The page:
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Comment: hmmm

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I don't think it is condescending on my part to imply that God might be smarter than you, or anyone. I would put myself in the same boat (same boat as you, not God). I apologize if I came across as offending you. I don't see how your response is really turning the other cheek. I agree that God is consistent, logical, and unchangeable, but I also believe that God is not limited by our understanding. Just because we think something could have been done in a better way doesn't mean that our way is actually a better way.

Regarding Mark 16:15, there are a few problems with your view. First the authenticity of verses 9-20 are in question by most Bible scholars(including conservative ones). It's normal that churches give disclaimers if they ever preach through Mark and get to this section, some churches won't even cover that section because it is generally rejected as authentic because of manuscript evidence. Check any popular commentary or even the footnotes in almost any study bible. Second, The fact that God tells his creation to do something does not mean that God himself wants to use it to accomplish the apparent goal of the command. He may have other purposes for commanding evangelization besides the evangelization itself, (eg. sanctification of the evangelists). Third, The bible itself explicitly proves my point that God did not want the gospel to go everywhere at every time:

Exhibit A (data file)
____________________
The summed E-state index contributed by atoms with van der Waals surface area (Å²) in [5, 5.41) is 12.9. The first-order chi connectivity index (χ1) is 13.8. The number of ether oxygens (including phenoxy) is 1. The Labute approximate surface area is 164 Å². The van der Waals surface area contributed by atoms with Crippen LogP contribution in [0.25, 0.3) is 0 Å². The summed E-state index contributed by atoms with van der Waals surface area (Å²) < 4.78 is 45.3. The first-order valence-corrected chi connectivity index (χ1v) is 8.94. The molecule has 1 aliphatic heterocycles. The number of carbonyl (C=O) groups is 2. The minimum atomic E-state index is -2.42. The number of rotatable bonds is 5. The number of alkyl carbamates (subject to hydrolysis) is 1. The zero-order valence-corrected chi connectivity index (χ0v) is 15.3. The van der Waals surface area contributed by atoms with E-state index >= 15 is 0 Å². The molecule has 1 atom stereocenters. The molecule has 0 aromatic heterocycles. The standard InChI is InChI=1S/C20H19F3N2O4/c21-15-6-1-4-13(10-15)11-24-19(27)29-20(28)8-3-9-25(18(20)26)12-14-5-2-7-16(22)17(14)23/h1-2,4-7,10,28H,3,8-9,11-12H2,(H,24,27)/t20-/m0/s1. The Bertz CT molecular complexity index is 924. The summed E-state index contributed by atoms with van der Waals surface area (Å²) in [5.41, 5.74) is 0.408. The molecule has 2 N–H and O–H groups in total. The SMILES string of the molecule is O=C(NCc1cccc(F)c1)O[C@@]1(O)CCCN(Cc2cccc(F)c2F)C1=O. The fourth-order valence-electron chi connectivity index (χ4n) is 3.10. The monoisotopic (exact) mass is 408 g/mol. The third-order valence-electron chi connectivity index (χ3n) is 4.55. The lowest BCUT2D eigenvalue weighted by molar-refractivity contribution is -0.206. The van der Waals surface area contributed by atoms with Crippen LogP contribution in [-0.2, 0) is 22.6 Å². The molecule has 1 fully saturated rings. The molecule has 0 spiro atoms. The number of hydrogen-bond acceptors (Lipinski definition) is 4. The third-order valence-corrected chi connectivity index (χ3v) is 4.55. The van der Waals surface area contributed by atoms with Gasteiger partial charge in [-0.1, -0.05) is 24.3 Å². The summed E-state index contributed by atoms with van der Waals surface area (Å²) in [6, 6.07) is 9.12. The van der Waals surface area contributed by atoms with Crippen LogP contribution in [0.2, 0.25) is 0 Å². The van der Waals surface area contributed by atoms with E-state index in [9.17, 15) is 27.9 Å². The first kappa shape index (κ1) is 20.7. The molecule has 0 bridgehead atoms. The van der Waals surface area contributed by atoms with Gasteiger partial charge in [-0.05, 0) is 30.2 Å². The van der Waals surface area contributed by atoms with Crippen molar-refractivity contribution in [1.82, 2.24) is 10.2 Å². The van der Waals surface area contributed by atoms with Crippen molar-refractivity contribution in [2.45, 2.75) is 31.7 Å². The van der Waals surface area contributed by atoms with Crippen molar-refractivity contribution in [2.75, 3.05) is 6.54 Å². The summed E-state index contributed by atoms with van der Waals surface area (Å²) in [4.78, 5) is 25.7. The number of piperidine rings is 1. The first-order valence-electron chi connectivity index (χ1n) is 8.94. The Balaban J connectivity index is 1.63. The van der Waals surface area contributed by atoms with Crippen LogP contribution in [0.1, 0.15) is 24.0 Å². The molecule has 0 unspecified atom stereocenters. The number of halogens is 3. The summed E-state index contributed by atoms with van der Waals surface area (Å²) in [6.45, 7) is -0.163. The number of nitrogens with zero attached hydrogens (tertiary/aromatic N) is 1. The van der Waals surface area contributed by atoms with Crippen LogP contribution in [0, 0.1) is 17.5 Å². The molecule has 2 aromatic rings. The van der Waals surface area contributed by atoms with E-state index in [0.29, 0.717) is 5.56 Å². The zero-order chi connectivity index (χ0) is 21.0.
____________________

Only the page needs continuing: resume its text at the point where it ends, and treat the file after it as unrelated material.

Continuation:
Acts 16:5-7 "So the churches were strengthened in the faith, and they increased in numbers daily. And they went through the region of Phrygia and Galatia, having been forbidden by the Holy Spirit to speak the word in Asia. And when they had come up to Mysia, they attempted to go into Bithynia, but the Spirit of Jesus did not allow them."

Your voting scenario isn't very accurate. The canonization wasn't an arbitrary voting on what to keep and what to throw out, it was more of a recognition of what was already accepted by Christian churches. They merely made official what was already in use by faithful Christians. If you look at the contents of the books which were not declared to be scripture, it should be self evident why they were never accepted. You can also nearly reconstruct the information of the new testament from early patristic quotations prior to the councils of canonization, and can see their reverent use of the scripture which later became canonized. These were church fathers who were students and friends of the apostles picked by Jesus, and students of those students and students of those students, etc.